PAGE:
“It could also be a shock for Putin if the Germans surprised everyone and, if not completely stopped the Nord Stream 2 project, then at least suspended it until the problems with the situation in Ukraine are resolved and the Minsk agreements are not fulfilled. … We could strongly suggest that they do this, but if they nevertheless decide not to do this, then it is possible to impose sanctions against the companies involved in the construction of Nord Stream 2, – suggested Alexander Vershbow.

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Andrea Kendall-Taylor, director of the Transatlantic Program at the Center for a New American Security, called for sanctions that would affect a wide range of people associated with the Russian president: “The current presidential term of Vladimir Putin will last until 2024, and of course , he can extend his tenure in power and find ways to preserve it, but even in dictatorships this is an important moment when everyone is waiting for the ruler to announce what his plans for the future are. And in Russia at this moment most of the elite, at least, will try to look around and understand who exactly will be the best defender of its interests “.
“If sanctions are costly for the elite, then their loyalty is still weakened, and I think that sanctions that hurt the elite could better prepare us for unforeseen circumstances,” said Andrea Kendall-Taylor.
In an interview with the Russian service of the Voice of America, Andrea Kendall-Taylor made a reservation that just looking for money from the Russian elite is not an answer to all questions: “It would be nice to influence the financial resources that help Russian aggression – Prigozhin, Rotenbergs – but that’s still Not all. Finding money from Putin and the Russian elite, of course, we hurt their interests, but it should be noted that Putin has found ways of relatively cheap external operations: I think that all their actions in Ukraine and Georgia cost them less than 2% of GDP. Information operations are also not too expensive “.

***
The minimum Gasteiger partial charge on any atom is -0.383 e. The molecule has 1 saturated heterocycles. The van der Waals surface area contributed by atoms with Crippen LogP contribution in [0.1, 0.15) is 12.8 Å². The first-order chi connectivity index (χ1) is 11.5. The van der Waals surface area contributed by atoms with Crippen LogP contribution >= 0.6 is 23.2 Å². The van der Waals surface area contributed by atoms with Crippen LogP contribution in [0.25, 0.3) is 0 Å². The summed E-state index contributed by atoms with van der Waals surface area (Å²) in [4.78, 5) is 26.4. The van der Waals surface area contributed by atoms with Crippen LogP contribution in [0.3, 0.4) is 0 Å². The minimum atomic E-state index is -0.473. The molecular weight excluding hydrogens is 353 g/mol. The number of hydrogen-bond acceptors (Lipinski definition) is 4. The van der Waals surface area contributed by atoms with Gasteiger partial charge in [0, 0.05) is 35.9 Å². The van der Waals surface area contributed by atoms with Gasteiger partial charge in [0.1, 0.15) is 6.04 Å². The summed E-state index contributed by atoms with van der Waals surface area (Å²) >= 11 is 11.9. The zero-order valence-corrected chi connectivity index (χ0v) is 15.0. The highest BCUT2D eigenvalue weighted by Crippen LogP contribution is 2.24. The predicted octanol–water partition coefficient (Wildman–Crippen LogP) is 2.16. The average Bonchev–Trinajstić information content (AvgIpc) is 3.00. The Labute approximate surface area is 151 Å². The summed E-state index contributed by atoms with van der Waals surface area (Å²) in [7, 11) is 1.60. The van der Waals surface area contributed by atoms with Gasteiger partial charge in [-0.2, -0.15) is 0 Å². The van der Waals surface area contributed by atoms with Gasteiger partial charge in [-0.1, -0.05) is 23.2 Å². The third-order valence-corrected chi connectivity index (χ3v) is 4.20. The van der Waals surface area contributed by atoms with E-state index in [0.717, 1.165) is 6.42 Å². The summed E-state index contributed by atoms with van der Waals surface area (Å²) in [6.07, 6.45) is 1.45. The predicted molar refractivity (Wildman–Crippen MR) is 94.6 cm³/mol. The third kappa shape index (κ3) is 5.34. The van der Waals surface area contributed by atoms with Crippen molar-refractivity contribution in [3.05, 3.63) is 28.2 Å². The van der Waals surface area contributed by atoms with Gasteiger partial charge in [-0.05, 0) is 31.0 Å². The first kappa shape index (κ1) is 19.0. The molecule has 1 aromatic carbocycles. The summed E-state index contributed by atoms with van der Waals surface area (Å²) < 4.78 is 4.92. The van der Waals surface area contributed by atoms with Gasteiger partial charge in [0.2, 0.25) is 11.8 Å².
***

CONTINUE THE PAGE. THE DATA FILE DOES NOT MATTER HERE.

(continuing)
An expert from the Center for New American Security emphasized the need for united action by the West: “Perhaps the most important thing in our response to Russia’s actions is the coordination of our steps with our partners in Europe. It is a coordinated response that can be an effective deterrent: if we look at what happened after the poisoning of the Skripals in Britain, we can see that the Russian authorities were very surprised by the united response from the West. There is a whole range of measures: an increase in NATO’s presence in the Black Sea, an increase in military assistance to Ukraine, including assistance to its fleet “.

Choosing a response to Russian aggression: sanctions, cyber operations and allied unity
  • Danila Galperovich

    Reporter for the Russian Service «Voices of America» in Moscow. Collaborates with «Voice of America» since 2012. For a long time he worked as a correspondent and presenter of programs in the Russian service of the BBC and «Radio Liberty». Specialization – international relations, politics and legislation, human rights.